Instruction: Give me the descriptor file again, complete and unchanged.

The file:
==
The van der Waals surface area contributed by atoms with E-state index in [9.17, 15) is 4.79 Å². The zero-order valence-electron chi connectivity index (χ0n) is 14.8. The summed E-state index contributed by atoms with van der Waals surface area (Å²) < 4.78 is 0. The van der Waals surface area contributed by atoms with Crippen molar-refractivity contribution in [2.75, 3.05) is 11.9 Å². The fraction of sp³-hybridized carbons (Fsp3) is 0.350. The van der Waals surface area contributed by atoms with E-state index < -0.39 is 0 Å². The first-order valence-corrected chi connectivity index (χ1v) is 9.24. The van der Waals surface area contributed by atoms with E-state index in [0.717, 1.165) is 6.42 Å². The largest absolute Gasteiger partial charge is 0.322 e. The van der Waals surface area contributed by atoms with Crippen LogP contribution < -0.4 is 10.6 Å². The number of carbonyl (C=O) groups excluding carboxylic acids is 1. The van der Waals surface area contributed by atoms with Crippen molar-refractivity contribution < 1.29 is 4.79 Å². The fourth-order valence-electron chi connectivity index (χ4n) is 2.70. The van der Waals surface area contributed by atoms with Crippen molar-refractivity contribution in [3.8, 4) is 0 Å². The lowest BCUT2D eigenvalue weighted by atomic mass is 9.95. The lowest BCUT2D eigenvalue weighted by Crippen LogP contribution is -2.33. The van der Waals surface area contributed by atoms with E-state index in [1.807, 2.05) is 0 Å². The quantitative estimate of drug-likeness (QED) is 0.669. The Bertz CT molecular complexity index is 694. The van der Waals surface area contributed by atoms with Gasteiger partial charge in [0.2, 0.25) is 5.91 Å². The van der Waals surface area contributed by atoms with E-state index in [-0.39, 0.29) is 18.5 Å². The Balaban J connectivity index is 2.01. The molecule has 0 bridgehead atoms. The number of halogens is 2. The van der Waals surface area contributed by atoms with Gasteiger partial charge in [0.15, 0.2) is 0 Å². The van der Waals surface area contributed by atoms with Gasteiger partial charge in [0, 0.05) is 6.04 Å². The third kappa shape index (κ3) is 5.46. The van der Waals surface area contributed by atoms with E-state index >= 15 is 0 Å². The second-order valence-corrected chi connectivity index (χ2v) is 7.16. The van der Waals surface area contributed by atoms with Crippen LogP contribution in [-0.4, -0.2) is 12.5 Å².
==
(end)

The van der Waals surface area contributed by atoms with E-state index in [9.17, 15) is 4.79 Å². The zero-order valence-electron chi connectivity index (χ0n) is 14.8. The summed E-state index contributed by atoms with van der Waals surface area (Å²) < 4.78 is 0. The van der Waals surface area contributed by atoms with Crippen molar-refractivity contribution in [2.75, 3.05) is 11.9 Å². The fraction of sp³-hybridized carbons (Fsp3) is 0.350. The van der Waals surface area contributed by atoms with E-state index < -0.39 is 0 Å². The first-order valence-corrected chi connectivity index (χ1v) is 9.24. The van der Waals surface area contributed by atoms with E-state index in [0.717, 1.165) is 6.42 Å². The largest absolute Gasteiger partial charge is 0.322 e. The van der Waals surface area contributed by atoms with Crippen LogP contribution < -0.4 is 10.6 Å². The number of carbonyl (C=O) groups excluding carboxylic acids is 1. The van der Waals surface area contributed by atoms with Crippen molar-refractivity contribution < 1.29 is 4.79 Å². The fourth-order valence-electron chi connectivity index (χ4n) is 2.70. The van der Waals surface area contributed by atoms with Crippen molar-refractivity contribution in [3.8, 4) is 0 Å². The lowest BCUT2D eigenvalue weighted by atomic mass is 9.95. The lowest BCUT2D eigenvalue weighted by Crippen LogP contribution is -2.33. The van der Waals surface area contributed by atoms with E-state index in [1.807, 2.05) is 0 Å². The quantitative estimate of drug-likeness (QED) is 0.669. The Bertz CT molecular complexity index is 694. The van der Waals surface area contributed by atoms with Gasteiger partial charge in [0.2, 0.25) is 5.91 Å². The van der Waals surface area contributed by atoms with E-state index in [-0.39, 0.29) is 18.5 Å². The Balaban J connectivity index is 2.01. The molecule has 0 bridgehead atoms. The number of halogens is 2. The van der Waals surface area contributed by atoms with Gasteiger partial charge in [0.15, 0.2) is 0 Å². The van der Waals surface area contributed by atoms with Gasteiger partial charge in [0, 0.05) is 6.04 Å². The third kappa shape index (κ3) is 5.46. The van der Waals surface area contributed by atoms with E-state index >= 15 is 0 Å². The second-order valence-corrected chi connectivity index (χ2v) is 7.16. The van der Waals surface area contributed by atoms with Crippen LogP contribution in [-0.4, -0.2) is 12.5 Å².